Windows Home Server Restore Error

For the last month or so, I’ve been using my gaming box as my development machine. With that role come tons of background services which, in turn, eat up memory that could otherwise be used to play games. Luckily, I have Windows Home Server and made a backup prior to the computer’s transformation. However, whenever I attempted to restore the machine using the WHS restore disk, I kept getting a non-descriptive error on the “Enter your WHS password” screen. After some digging (sorry, lost the link), I found that WHS doesn’t play nice with some DHCP-enabled routers. As a workaround, I did the following:

  1. Start up the machine to be restored
  2. Work through the WHS restore process as normal
  3. Upon failing, unplug the router
  4. Click the back button in the WHS restore wizard
  5. Continue the restore process

–Adam

Simple Copy Files & Folders Script in Python

As I’ve mentioned before, I use Microsoft’s Windows Home Server as my home’s central data store. Recently, I upgraded from the trial to the full version. Since I was going to upgrade the installation, I figured that I might as well (slightly) upgrade the server itself. As such, I wanted to copy off the data from the hard drives before doing a format & reinstall of WHS. To do so, I accessed the “hidden” DE folder located on each of my WHS hard drives and copied the data to my local machine. When the data was transferred, I formatted the drive and re-added it to my new WHS install. However, when I started to transfer the data back, I noticed that many folders were scattered across multiple hard drives. Rather than manually merging the folders back together, I decided to write this simple Python script.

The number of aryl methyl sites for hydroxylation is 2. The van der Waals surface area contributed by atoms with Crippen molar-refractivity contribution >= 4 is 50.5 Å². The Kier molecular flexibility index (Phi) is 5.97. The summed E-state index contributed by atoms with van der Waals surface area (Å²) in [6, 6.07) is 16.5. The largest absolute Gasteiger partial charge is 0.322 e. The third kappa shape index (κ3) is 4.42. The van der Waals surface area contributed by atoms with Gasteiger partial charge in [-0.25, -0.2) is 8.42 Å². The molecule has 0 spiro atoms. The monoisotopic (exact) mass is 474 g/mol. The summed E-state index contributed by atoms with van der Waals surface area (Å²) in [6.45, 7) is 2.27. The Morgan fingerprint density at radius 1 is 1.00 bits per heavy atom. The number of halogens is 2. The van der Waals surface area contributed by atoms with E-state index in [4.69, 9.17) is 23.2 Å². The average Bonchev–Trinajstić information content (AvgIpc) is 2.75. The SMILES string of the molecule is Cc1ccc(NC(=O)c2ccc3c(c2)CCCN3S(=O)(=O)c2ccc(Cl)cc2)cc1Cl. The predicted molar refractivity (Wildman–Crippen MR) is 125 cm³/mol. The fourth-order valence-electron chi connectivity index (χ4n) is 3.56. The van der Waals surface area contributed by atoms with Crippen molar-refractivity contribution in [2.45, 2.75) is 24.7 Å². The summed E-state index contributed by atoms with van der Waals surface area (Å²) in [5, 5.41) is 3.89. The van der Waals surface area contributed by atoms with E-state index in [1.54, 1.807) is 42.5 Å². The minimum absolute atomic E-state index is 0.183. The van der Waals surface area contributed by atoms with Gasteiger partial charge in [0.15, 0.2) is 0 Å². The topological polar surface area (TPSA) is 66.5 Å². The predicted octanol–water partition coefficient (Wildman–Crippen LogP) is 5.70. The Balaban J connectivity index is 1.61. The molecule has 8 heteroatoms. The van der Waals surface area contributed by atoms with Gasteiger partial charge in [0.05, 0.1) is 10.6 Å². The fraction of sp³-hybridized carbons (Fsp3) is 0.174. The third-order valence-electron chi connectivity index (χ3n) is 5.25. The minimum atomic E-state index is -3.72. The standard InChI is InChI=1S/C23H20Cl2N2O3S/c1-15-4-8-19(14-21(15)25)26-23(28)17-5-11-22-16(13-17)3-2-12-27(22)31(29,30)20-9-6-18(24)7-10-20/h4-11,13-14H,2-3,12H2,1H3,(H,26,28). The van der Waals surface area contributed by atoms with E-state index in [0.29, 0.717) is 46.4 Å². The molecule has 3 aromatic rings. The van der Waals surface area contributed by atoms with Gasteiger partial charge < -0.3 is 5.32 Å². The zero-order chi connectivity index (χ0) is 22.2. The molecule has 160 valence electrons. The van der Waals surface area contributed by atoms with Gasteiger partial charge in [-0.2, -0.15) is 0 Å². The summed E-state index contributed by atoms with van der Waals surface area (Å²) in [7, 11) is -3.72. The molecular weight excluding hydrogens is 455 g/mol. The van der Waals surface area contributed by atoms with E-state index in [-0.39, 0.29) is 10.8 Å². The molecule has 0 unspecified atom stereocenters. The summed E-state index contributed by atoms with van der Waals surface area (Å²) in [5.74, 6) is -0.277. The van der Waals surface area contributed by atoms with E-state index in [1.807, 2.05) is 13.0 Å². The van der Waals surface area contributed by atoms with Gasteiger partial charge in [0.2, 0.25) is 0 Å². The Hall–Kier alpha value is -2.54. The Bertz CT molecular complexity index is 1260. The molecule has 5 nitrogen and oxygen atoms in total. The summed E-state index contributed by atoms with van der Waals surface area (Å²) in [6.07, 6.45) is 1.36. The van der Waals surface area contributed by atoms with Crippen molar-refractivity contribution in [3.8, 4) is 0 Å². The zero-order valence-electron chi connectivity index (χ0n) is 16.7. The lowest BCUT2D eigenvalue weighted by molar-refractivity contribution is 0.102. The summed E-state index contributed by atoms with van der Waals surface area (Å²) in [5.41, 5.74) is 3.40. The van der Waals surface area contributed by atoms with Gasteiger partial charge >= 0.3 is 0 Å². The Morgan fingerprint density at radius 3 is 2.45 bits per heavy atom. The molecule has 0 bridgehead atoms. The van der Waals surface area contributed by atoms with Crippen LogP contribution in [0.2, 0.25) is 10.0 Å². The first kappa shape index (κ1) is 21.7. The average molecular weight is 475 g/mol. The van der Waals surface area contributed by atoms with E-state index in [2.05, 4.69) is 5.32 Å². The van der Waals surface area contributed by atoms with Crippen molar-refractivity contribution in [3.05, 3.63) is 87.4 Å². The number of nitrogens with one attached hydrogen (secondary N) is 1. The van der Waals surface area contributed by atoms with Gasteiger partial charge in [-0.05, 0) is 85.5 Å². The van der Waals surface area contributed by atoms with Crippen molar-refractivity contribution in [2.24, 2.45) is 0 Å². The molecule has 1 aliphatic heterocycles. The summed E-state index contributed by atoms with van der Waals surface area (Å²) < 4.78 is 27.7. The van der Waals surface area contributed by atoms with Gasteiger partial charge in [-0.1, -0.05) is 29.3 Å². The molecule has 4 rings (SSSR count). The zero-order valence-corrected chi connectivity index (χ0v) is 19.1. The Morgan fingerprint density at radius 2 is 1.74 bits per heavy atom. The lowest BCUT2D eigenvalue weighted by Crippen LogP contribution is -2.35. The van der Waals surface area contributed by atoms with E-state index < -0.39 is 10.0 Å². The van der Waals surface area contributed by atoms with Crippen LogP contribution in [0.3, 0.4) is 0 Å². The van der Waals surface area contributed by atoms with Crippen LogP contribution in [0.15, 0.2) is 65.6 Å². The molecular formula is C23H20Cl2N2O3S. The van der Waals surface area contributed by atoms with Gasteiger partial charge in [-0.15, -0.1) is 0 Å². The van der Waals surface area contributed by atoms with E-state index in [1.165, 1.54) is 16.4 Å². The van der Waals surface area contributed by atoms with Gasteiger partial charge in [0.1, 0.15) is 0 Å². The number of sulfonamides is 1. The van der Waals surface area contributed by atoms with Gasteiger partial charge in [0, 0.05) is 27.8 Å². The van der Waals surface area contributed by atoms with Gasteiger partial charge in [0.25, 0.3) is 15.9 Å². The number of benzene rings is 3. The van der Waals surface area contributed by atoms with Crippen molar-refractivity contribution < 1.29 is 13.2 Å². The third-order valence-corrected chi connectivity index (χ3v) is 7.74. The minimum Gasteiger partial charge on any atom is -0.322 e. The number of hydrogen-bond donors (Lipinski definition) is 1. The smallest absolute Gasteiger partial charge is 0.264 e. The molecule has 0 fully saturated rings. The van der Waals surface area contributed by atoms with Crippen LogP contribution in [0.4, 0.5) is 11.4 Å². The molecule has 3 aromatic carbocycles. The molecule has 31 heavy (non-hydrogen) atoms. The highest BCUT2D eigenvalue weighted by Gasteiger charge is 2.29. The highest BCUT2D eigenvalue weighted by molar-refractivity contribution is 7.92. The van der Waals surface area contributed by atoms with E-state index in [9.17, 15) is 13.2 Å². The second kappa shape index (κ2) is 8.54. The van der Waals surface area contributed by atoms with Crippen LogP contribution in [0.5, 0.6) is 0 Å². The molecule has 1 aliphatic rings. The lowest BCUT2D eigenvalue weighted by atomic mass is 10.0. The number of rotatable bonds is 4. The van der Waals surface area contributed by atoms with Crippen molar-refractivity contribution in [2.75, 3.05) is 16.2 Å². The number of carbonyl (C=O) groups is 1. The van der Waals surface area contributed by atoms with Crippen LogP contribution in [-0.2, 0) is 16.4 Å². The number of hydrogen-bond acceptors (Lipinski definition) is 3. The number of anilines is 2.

[2012-08-14 update: I’ve added a Python 3 compatible script (minor changes needed)]

Python 2

import os
import shutil
sourcePath = r'E:\some\path'
destPath = r'E:\some\other\path'
for root, dirs, files in os.walk(sourcePath):

    #figure out where we're going
    dest = destPath + root.replace(sourcePath, '')

    #if we're in a directory that doesn't exist in the destination folder
    #then create a new folder
    if not os.path.isdir(dest):
        os.mkdir(dest)
        print 'Directory created at: ' + dest

    #loop through all files in the directory
    for f in files:

        #compute current (old) & new file locations
        oldLoc = root + '\\' + f
        newLoc = dest + '\\' + f

        if not os.path.isfile(newLoc):
            try:
                shutil.copy2(oldLoc, newLoc)
                print 'File ' + f + ' copied.'
            except IOError:
                print 'file "' + f + '" already exists'

Python 3

import os
import shutil
sourcePath = r'D:\some\path'
destPath = r'D:\some\other\path'
for root, dirs, files in os.walk(sourcePath):

    #figure out where we're going
    dest = destPath + root.replace(sourcePath, '')
    
    #if we're in a directory that doesn't exist in the destination folder
    #then create a new folder
    if not os.path.isdir(dest):
        os.mkdir(dest)
        print('Directory created at: ' + dest)

    #loop through all files in the directory
    for f in files:

        #compute current (old) & new file locations
        oldLoc = root + '\\' + f
        newLoc = dest + '\\' + f

        if not os.path.isfile(newLoc):
            try:
                shutil.copy2(oldLoc, newLoc)
                print('File ' + f + ' copied.')
            except IOError:
                print('file "' + f + '" already exists')

–Adam

Installer Error 1327 And Windows Home Server

Recently, I’ve been experiencing the joy that is Windows Home Server.  To be short, I’d absolutely recommend WHS to anyone with at least two computers in their house.  Anyway, in an effort to reduce redundancy between my computers, I’ve centralized my “Documents” folder onto my WHS machine.  For the most part, this experience has been awesome.  Anyway, As this posts’ title alludes to, I sometimes get the following error when installing new applications: “Error 1327. Invalid Drive U:/”  My “U” drive happens to be a mapped network share that points to my documents folder.  Apparently, these applications don’t like networks very much!  In order to solve this problem, I’m forced to manually remap all of my shares to a local folder.  Definitely not cool.

–Adam